Springer Siblings Like a Hurricane
Having two young dogs can be a challenge. Having litter mates can be a challenge. Having young working Springer Spaniels without a job to do can be the biggest challenge of all.
The lady admits that when they picked up the two bundles of fluff they had no idea that later they would be driven to the brink of despair when they became adolescents.
Eight month old brother and sister Benjie and Bella are absolutely beautiful both in nature and to look at, but they are certainly hard work! One reason the are such hard work is because insufficient work is done with them.
Benjie is a big barker for attention. Bella is a guarder – she guards resources from Benjie so, following some fights where the lady has been bitten when splitting them up, they can’t be left with toys or chews any more. They are bored. Both dogs fly all over people and they treat the sofas and coffee table like an assault course.
The lady had been advised by the breeder (my heart often sinks when I hear this because breeders are seldom qualified in behavour or training) who said to use a shaker bottle when they are naughty. Not only is scaring dogs not good for our relationship with them, they soon get immune to that and you have to try something even more scary. Worst of all, it doesn’t give the dogs a clue as to what IS required of them so can simply hype them up further.
The whole family including three children were very involved which I love.
Instead of shouting NO at the dogs, I showed them how to used food rewards and praise. It took a long time before we could really start to talk, but eventually it was beautiful to see them eagerly sitting. I then taught them to lie down (clever dogs crying out for healthy stimulation), and then even got them to sit and stay for a short while which required a huge amount of self-control from them.
The dogs spend too much of the day together in a crate, with just a visit at lunch time, and walks aren’t as fulfilling as they could be because of the terrible pulling. When people are home and the dogs become too much, they end up back in the crate. The younger daughter wrote a list of suggestions of things they could do with the dogs, individually, to give their lives more interest. They will gate their kitchen door so Bella and Benjie can sometimes be kept apart, and then each dog can have their own box of goodies – things to chew and play with – which must be lifted before they are back together again.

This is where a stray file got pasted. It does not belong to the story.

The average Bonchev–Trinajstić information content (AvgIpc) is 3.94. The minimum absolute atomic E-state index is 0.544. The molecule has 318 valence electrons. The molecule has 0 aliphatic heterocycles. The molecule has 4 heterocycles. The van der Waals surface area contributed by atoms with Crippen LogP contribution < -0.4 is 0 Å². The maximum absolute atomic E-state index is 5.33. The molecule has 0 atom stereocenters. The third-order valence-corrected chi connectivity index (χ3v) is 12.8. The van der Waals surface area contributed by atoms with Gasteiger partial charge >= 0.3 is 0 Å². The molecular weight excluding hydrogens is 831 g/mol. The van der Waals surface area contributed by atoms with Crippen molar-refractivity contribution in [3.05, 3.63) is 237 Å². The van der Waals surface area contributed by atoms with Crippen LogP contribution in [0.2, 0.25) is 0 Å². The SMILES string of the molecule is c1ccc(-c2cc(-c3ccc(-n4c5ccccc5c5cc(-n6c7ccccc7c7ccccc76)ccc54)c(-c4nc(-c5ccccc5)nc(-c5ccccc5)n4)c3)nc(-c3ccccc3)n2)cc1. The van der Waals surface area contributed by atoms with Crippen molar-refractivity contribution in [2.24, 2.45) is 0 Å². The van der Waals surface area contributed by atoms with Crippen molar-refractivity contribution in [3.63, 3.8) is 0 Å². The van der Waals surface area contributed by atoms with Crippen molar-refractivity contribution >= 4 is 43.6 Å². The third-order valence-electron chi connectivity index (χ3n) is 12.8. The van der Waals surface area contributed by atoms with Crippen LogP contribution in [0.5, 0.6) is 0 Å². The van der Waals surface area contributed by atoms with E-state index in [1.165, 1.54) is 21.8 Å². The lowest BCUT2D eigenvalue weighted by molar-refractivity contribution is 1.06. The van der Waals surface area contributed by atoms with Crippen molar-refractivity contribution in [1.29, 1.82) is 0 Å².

To get them walking nicely they will have to be walked separately to start with. For exercise they will need to be popped in the car to go to an open space. When there, they can only be let off lead one at a time and recall needs some serious work.
The more hours these two dogs are left alone, unoccupied, the more mileage they will get out of any action that is happening when people are home – and if nothing is happening they will make it happen! So, the priority is to reduce stress levels and only do things for the dogs when they are calmer and quieter whilst filling their time more productively. They will get the message if people are patient and consistent. The second important thing which is connected with the stress is to remove any opportunity for Bella to practise her growling at Benjie when she has a resource of some sort. Finally, they need to get to grips with the walking so the Springer Spaniels can sniff and run and chase, what Springers are bred for.
NB. The precise protocols to best use for your own dog may be different to the approach I have worked out for Benjie and Bella, which is why I don’t go into exact details here of our plan. Finding instructions on the internet or TV that are not tailored to your own dogs can do more harm than good. One size does not fit all. If you live in my own area I would be very pleased to help with strategies specific to your own dog (see my Get Help page).